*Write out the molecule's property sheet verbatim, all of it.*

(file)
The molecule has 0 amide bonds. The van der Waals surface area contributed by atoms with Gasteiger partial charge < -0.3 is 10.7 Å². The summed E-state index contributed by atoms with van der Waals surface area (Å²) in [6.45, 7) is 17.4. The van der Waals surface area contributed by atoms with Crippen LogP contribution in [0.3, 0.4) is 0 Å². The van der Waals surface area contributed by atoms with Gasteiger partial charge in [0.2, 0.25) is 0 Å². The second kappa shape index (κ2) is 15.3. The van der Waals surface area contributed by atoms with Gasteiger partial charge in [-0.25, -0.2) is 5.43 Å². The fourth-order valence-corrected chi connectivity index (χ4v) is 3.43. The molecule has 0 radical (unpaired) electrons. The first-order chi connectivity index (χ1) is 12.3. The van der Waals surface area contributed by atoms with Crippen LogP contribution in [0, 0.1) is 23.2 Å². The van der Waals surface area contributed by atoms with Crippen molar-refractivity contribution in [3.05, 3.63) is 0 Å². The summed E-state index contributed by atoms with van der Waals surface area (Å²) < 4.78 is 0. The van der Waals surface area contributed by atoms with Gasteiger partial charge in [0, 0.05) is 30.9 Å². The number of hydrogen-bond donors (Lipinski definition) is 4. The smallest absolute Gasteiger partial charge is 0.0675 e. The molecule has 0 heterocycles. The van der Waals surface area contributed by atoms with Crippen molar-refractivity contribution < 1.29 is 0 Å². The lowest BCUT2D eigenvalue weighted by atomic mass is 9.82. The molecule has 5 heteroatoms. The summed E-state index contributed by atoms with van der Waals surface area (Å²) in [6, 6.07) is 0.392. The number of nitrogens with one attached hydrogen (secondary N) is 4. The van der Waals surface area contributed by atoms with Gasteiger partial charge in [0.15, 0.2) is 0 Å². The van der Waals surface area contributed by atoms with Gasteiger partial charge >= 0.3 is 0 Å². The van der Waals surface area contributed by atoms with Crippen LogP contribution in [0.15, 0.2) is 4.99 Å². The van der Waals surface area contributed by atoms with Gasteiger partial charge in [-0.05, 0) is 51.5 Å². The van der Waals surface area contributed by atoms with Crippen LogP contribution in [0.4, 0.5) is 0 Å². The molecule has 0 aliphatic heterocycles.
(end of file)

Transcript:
The molecule has 0 amide bonds. The van der Waals surface area contributed by atoms with Gasteiger partial charge < -0.3 is 10.7 Å². The summed E-state index contributed by atoms with van der Waals surface area (Å²) in [6.45, 7) is 17.4. The van der Waals surface area contributed by atoms with Crippen LogP contribution in [0.3, 0.4) is 0 Å². The van der Waals surface area contributed by atoms with Gasteiger partial charge in [0.2, 0.25) is 0 Å². The second kappa shape index (κ2) is 15.3. The van der Waals surface area contributed by atoms with Gasteiger partial charge in [-0.25, -0.2) is 5.43 Å². The fourth-order valence-corrected chi connectivity index (χ4v) is 3.43. The molecule has 0 radical (unpaired) electrons. The first-order chi connectivity index (χ1) is 12.3. The van der Waals surface area contributed by atoms with Crippen LogP contribution in [0, 0.1) is 23.2 Å². The van der Waals surface area contributed by atoms with Crippen molar-refractivity contribution in [3.05, 3.63) is 0 Å². The summed E-state index contributed by atoms with van der Waals surface area (Å²) < 4.78 is 0. The van der Waals surface area contributed by atoms with Gasteiger partial charge in [0, 0.05) is 30.9 Å². The number of hydrogen-bond donors (Lipinski definition) is 4. The smallest absolute Gasteiger partial charge is 0.0675 e. The molecule has 0 heterocycles. The van der Waals surface area contributed by atoms with Crippen molar-refractivity contribution < 1.29 is 0 Å². The lowest BCUT2D eigenvalue weighted by atomic mass is 9.82. The molecule has 5 heteroatoms. The summed E-state index contributed by atoms with van der Waals surface area (Å²) in [6, 6.07) is 0.392. The number of nitrogens with one attached hydrogen (secondary N) is 4. The van der Waals surface area contributed by atoms with Gasteiger partial charge in [0.15, 0.2) is 0 Å². The van der Waals surface area contributed by atoms with Gasteiger partial charge >= 0.3 is 0 Å². The van der Waals surface area contributed by atoms with Crippen LogP contribution in [0.15, 0.2) is 4.99 Å². The van der Waals surface area contributed by atoms with Gasteiger partial charge in [-0.05, 0) is 51.5 Å². The van der Waals surface area contributed by atoms with Crippen LogP contribution in [0.4, 0.5) is 0 Å². The molecule has 0 aliphatic heterocycles.